The Children's Hospital of PhiladelphiaThe Children's Hospital at Saint Peter's University Hospital
Wyatt was 22 months old when we realized his belly felt unusually firm. February 6, 2011, Superbowl Sunday, we decided to take him to the ER. Wyatt wasn’t exhibiting any other symptoms. He was happy and VERY active. Tests soon reveled he had a softball-sized tumor in his liver – a hepatoblastoma. Our lives came crashing down around us. The next six months of our lives would prove to be dark and painful. Wyatt endured unspeakable pain from chemotherapy. If there was a side effect to any drug, Wyatt experienced it. We were told his treatment could cause hearing loss, secondary cancer and an inability to walk. As his treatment progressed his tumor began to dramatically shrink. He began handling his chemo with a little more ease, though the side effects were still wearing on him. We were enthusiastic about his prognosis. Shortly after his 4th round of chemo, we learned that his tumor had wrapped around major vessels in the liver. Surgeons would be unable to remove it. Our only option left was more chemo and a liver transplant. Eight days after being placed on the donor list, Wyatt received his new liver. Two more rounds of chemo later he was in complete remission.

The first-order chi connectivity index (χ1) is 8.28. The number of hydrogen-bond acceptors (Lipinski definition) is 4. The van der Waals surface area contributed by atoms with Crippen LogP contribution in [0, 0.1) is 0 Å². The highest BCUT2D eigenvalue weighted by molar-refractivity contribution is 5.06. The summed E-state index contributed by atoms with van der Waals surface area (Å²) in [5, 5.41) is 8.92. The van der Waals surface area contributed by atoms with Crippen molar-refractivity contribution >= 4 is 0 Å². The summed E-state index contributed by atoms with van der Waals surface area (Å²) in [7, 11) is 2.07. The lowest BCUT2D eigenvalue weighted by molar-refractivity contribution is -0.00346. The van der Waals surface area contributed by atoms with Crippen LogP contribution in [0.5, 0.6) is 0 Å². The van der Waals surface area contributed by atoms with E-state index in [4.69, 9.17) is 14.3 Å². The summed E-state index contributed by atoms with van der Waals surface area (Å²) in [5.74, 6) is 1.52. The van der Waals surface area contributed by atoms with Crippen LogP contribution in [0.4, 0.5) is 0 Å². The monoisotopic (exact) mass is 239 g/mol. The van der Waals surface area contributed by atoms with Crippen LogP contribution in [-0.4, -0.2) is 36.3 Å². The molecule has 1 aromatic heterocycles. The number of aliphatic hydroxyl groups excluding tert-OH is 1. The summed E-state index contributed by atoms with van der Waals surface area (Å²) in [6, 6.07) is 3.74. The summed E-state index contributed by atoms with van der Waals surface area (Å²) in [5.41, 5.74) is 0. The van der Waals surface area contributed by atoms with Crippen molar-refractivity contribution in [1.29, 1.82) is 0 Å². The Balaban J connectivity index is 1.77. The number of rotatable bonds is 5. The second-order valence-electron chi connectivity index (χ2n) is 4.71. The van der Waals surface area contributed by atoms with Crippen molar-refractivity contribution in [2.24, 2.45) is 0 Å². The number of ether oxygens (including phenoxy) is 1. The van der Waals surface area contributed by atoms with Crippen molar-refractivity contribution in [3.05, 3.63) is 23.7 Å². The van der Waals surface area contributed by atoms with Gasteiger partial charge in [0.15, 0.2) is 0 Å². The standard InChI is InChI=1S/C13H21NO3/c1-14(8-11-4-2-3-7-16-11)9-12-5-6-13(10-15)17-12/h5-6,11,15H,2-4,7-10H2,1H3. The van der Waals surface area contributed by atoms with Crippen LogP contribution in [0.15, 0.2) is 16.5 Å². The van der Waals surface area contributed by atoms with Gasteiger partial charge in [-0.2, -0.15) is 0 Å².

Today Wyatt is a typical, HEALTHY and happy little boy who soaks up everything life has to offer. Every check-up brings us that much closer to the coveted “Cancer Free” diagnosis. In the meantime, we can’t help but feel eternally grateful to researchers and organizations like St. Baldrick’s. More than one doctor told us that, if Wyatt had been born 20 years ago, he would have almost certainly succumbed to this disease. We have come so far in such a short amount of time. I have to believe that we are close to a cure and perhaps even prevention for childhood cancer. I look forward to that day; a day when parents no longer have to live in fear of losing their precious children; a day when children no longer have to angst over their next check up or pending lab results. Please join us in finding that answer; we simply cannot do it without you.
The Childhood Cancer Ripple Effect
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